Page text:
Bug!

Chris Angelico rosuav at gmail.com
Sun Aug 23 01:06:44 CEST 2015


On Sun, Aug 23, 2015 at 3:08 AM, Tim Golden <mail at timgolden.me.uk> wrote:
> On 22/08/2015 02:02, Chris Angelico wrote:
>>
>> The security concerns of XP aren't Python's problem, and Python isn't
>> in the business of twisting people's arms to make them upgrade just
>> for the sake of upgrading. However, every new version of Windows
>> introduces new APIs and features, so maintaining support for an older
>> version means ignoring all features added since then; conversely,
>> dropping support for XP means taking advantage of anything that was
>> added in Vista. That's why the change in support.
>
>
> Thanks for saying this, Chris. Just to add, from a Python developer
> perspective: any system -- Microsoft or not, open or not, old or new --
> which core Python supports, brings a measure of complexity to the codebase.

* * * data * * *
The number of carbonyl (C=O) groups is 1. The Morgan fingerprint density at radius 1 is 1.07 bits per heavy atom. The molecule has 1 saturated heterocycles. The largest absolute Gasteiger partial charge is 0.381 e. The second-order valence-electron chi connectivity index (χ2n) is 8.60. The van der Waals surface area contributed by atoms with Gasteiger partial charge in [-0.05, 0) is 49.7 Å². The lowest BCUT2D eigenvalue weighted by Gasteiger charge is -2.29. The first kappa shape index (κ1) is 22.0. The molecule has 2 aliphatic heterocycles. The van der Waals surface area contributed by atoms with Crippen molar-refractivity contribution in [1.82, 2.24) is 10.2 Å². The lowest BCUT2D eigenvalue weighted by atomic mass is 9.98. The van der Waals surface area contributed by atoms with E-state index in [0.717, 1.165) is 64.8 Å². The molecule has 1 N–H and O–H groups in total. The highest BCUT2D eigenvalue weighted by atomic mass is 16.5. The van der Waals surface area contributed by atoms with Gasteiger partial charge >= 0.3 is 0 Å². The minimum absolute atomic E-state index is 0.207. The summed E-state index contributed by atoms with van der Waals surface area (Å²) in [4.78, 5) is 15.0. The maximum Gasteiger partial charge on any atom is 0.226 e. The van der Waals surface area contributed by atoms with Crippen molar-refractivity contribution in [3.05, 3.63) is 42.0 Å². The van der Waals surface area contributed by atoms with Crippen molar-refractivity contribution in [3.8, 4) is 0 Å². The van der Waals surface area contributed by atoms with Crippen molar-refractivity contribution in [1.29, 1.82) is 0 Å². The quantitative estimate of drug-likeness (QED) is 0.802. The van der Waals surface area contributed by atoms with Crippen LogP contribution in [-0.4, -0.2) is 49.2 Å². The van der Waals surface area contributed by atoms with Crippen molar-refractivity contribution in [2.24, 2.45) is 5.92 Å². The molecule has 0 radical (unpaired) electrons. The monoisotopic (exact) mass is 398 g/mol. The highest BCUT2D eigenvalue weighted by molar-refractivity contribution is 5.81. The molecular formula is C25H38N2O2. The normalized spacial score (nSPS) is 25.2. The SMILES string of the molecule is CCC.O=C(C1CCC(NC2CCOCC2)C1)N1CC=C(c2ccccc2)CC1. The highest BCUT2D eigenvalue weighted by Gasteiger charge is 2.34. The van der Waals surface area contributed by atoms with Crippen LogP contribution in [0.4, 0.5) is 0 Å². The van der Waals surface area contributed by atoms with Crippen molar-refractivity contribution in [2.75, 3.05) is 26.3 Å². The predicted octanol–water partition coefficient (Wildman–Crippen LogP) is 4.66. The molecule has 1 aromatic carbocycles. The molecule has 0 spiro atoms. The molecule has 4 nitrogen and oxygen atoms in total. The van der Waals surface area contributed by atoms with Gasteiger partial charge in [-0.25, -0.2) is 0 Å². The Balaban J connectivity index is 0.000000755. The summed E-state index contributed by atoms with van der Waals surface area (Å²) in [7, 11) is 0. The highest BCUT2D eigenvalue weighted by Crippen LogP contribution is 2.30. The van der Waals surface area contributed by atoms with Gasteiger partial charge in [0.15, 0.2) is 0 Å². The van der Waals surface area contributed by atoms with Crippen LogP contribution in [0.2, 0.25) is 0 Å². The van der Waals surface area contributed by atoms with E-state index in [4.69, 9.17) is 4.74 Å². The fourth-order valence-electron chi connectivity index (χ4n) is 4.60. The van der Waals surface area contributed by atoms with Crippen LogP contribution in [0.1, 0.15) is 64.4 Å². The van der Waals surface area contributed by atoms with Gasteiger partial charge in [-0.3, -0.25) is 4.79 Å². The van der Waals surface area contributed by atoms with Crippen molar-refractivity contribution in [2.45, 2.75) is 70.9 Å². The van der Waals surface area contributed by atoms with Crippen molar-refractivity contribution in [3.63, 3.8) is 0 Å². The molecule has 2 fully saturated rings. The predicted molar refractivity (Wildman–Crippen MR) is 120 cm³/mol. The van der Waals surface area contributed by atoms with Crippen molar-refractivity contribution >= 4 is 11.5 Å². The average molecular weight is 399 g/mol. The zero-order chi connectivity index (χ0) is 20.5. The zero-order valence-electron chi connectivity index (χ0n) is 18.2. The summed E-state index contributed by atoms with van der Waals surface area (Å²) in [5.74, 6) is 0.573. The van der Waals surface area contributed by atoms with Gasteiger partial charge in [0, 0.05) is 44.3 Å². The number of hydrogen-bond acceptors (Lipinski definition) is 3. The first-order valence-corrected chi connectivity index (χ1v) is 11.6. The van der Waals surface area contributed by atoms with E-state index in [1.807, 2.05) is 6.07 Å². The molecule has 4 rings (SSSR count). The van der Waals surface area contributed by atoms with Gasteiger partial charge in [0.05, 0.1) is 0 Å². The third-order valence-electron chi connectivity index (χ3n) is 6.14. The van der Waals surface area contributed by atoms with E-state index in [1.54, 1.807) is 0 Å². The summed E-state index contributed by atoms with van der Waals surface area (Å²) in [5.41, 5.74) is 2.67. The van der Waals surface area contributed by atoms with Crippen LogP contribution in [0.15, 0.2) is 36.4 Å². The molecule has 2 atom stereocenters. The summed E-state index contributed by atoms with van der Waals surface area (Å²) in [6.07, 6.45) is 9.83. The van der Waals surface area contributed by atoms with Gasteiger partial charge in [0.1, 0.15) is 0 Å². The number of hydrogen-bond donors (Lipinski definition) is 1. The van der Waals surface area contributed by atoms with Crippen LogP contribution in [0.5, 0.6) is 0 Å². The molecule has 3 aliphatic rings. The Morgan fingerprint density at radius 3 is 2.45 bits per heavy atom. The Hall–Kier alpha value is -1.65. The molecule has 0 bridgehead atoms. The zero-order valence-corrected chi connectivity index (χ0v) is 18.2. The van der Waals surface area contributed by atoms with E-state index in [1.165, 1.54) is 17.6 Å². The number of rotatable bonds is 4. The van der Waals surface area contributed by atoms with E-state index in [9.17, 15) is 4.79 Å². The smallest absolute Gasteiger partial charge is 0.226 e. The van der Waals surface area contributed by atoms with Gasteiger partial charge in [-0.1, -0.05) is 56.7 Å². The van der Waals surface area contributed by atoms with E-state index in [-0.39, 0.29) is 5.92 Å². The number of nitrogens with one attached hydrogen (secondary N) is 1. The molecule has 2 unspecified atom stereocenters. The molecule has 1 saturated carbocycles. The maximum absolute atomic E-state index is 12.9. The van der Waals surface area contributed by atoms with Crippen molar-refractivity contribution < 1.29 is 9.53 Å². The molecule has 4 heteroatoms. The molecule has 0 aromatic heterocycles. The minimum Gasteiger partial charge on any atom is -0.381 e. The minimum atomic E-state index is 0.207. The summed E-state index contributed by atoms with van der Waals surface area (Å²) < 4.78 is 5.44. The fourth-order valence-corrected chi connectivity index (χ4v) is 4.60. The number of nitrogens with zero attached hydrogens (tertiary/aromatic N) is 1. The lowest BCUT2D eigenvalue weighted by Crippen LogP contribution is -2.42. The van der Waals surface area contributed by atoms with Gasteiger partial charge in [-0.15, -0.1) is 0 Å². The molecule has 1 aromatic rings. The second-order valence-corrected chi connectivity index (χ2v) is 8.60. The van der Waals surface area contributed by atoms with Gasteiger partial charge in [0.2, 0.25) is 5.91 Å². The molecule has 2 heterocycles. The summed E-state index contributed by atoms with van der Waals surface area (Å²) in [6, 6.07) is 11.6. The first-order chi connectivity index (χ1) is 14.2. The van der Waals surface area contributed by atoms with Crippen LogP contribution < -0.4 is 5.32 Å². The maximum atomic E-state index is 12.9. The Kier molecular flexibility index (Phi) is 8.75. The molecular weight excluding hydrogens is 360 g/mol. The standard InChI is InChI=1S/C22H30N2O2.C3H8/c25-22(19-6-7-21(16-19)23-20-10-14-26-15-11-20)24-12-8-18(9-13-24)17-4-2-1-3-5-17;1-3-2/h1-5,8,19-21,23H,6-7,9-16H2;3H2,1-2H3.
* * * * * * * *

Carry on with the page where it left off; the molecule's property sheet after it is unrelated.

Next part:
> #ifdefs, conditional LoadLibrary calls &c. From the point of view simply of
> the maintenance burden, less code is better. Obviously there is more to
> deciding on platform support than code maintenance ...
>
> This isn't some kind of political move by the Python dev team to undercut
> Windows users: it's entirely pragmatic. And using the Windows support
> calendar is a common-sense way of giving ourselves a set of cut-off dates.
>

Precisely. Every time you support multiple versions of some
dependency, you have to test your code on all of them, and in the
common case (new features added in newer versions), you have to target
the oldest and weakest version. When you're writing a Python program
that has to run on CPython back as far as 2.4, there's a lot you can't
do... dropping support for everything pre-2.7 lets you improve your
code significantly. Does dropping support for Python 2.4 consist of
"undercutting RHEL users"? Nope. It's that same pragmatism - I want a
cleaner codebase.

CPython 3.4 will continue to run on Windows XP. If you're still using
an old Windows, you just have to keep using an old Python too.
Eventually Python 3.4 will be out of support, but at that point, it's
no different from the OS anyway. There's nothing stopping you from
using an ancient OS, an ancient CPython, and an ancient Python
application, if that's what it requires... I'm not sure what OS people
are running Python 1.5 on, but if anyone complains that it doesn't
install properly on Windows 10, I rather doubt that python.org will
release a patch :)

ChrisA


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